CDC Helps Prevent Global Violence
A global community free from violence
To collaborate on global efforts to prevent violence by developing and disseminating science-based knowledge and practice
Violence causes more than 1.6 million deaths worldwide every year.1 More than 90% of these occur in low- and middle-income countries.1 Violence is one of the leading causes of death in all parts of the world for persons ages 15 to 44.1 But the Centers for Disease Control and Prevention (CDC) is working to change that. CDC is committed to building a world free of violence.
CDC conducts research on violence, its causes, and effective prevention strategies. Studies have shown there are personal, peer, family, and social factors that may increase or reduce the chances that a person will become a victim or perpetrator of violence. CDC and its partners use this science-based information to help agencies and governments around the world develop programs to prevent violence-related injuries and deaths.
World Report on Violence and Health
CDC staff served as editors of the World Report on Violence and Health, which is the first full look at the problem of violence worldwide—what it is, who it affects, and what we can do about it. More than 160 experts from all parts of the globe contributed. The report shows how a science-based public health approach can help prevent violence. It encourages governments to create a national plan of action for violence prevention; to build their data collection and research ability; to promote primary prevention responses, and to strengthen emergency response systems and services for victims of violence. More than 50 countries had national launches of the report, and more than 25 countries have developed plans of action for violence prevention based on its recommendations.
Landmark Swaziland Survey on Sexual Violence
In another landmark project, CDC worked with UNICEF and other partners to conduct the first national survey on violence against children—with a focus on sexual violence—in Swaziland (females ages 13-24).
The survey showed one-third of the girls in Swaziland had experienced sexual violence prior to the age of 18. About three-fourths of the perpetrators were boys or men from their neighborhoods, boyfriends or husbands, or male relatives. Sexual violence was associated with increased chances of depression, thoughts of suicide, unwanted pregnancy, pregnancy complications or miscarriages, and sexually transmitted diseases—including HIV/AIDS.
To address the sexual violence problem, Swaziland created a national education campaign to expand awareness and prevention, a safe court system for survivors, a child-friendly court with safe spaces for children's testimony, safe school programs, and greater capacity for police to enforce the law—with new units responsible for investigating sexual violence against minors. Swaziland also used survey data to improve policies.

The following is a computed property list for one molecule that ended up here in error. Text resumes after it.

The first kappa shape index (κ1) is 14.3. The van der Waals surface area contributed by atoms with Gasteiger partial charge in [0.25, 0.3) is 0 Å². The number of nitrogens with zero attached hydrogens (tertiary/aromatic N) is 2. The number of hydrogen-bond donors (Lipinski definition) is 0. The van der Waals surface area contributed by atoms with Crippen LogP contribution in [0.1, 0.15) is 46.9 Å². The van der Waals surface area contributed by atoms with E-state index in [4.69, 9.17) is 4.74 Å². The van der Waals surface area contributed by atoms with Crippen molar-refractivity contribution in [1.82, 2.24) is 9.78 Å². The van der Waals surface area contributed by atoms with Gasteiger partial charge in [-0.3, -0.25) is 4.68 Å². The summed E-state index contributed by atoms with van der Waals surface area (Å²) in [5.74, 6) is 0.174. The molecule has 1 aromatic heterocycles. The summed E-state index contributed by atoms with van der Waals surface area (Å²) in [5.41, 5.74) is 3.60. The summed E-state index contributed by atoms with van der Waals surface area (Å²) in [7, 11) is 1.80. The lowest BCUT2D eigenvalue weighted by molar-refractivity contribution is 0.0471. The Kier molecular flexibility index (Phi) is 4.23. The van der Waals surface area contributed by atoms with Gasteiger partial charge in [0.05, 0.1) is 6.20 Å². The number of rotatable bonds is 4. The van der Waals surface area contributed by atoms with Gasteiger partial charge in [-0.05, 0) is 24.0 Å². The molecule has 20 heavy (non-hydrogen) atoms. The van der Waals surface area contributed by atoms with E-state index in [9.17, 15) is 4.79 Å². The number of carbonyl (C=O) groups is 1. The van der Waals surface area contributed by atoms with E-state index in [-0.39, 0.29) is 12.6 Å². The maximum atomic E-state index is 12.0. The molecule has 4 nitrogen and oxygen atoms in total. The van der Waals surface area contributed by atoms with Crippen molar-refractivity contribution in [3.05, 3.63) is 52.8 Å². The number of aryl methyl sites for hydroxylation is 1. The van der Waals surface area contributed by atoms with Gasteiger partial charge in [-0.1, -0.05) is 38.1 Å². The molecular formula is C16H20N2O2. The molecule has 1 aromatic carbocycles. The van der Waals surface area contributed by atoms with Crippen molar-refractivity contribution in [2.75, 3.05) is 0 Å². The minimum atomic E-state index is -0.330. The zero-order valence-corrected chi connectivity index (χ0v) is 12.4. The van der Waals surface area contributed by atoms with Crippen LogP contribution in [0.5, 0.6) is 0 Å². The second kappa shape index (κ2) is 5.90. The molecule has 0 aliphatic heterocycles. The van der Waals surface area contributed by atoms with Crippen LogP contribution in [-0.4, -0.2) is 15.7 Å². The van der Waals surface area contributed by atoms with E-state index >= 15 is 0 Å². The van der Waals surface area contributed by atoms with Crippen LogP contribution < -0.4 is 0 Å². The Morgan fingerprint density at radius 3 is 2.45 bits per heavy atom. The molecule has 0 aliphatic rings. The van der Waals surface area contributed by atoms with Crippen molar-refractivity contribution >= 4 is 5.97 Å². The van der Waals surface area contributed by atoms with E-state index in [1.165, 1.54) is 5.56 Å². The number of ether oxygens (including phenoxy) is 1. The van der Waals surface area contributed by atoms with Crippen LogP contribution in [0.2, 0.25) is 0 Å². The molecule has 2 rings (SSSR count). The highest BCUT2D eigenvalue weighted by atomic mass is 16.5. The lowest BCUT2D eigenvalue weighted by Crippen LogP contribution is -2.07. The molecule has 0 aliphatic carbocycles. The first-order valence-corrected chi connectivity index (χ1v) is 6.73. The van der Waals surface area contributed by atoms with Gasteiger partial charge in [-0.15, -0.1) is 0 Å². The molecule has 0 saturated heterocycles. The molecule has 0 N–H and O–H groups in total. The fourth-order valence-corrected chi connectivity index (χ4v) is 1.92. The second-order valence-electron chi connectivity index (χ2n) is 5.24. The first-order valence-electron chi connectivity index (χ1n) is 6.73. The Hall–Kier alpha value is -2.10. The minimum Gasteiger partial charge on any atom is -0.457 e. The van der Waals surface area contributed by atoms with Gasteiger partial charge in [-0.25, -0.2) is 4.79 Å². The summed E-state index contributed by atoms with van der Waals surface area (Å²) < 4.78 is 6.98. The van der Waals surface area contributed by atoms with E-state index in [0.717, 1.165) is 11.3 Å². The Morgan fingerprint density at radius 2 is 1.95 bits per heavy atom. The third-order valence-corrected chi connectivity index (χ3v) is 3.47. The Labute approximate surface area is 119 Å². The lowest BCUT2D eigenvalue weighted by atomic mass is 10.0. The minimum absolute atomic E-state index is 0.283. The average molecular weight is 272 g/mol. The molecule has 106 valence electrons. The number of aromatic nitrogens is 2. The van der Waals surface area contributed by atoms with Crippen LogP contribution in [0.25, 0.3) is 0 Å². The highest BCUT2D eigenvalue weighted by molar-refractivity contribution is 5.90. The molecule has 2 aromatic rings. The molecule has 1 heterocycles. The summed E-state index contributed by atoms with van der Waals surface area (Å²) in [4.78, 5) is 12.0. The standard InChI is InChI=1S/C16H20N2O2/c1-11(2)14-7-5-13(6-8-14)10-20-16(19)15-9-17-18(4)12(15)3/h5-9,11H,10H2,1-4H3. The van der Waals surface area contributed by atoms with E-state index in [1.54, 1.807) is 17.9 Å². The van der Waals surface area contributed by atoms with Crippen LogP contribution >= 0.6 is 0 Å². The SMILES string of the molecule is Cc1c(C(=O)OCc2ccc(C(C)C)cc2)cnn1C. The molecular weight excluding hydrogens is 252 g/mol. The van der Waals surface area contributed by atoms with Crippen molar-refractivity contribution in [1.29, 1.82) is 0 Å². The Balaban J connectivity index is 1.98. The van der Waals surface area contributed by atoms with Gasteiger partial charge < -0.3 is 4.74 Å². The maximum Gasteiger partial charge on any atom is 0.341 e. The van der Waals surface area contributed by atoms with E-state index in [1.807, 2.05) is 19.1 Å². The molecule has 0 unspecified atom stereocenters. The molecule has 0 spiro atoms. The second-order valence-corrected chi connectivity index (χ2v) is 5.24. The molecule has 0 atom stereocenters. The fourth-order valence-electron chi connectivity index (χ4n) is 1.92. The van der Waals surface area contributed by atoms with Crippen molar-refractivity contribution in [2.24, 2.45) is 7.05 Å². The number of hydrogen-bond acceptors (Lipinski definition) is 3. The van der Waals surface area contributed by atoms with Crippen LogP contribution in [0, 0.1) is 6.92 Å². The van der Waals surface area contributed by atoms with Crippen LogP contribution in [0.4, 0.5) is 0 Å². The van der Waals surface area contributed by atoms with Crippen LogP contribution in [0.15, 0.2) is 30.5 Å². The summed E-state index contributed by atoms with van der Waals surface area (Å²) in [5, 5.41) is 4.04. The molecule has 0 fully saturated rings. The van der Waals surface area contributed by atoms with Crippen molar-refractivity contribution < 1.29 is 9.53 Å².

Meanwhile, the Swaziland survey sparked interest in other countries. Tanzania recently launched the results of their survey[PDF 17.MB]. Surveys in Kenya and Zimbabwe are underway to understand the causes and scale of sexual violence in their nations as well.
Together for Girls Project
CDC is one of 10 public and private organizations working together to end sexual violence against girls. The global partnership, Together for Girls, was launched at the annual meeting of the Clinton Global Initiative on Sept. 25, 2009.
The partnership builds on the work done in Swaziland, starting in 2007 with the national survey on the causes and scale of sexual violence. Together for Girls now centers on three pillars:
- Conducting national surveys and collecting data to document the magnitude and impact of sexual violence against girls to inform government leaders, civil society, and donors.
- Supporting a plan of action at country level with interventions tailored to address sexual violence. These range from national policy-level dialogue and legal reform to improved services and community-based approaches.
- Launching communications and public awareness campaigns to draw attention to the problem and motivate changes in societal and gender norms and behaviors.
The United Republic of Tanzania has released findings from the first national violence against children survey [PDF 1.7MB], which was coordinated by UNICEF and conducted by CDC with support from Muhimbili University of Health and Allied Sciences (MUHAS) and a Multisectoral Task Force.
The survey documents the scale of sexual, physical and emotional violence during childhood and in the 12 months preceding the survey, and includes findings for girls and boys.
- Krug EG et al., eds. World report on violence and health. Geneva, World Health Organization, 2002.
- Injuries and violence: the facts. Geneva, World Health Organization, 2010.
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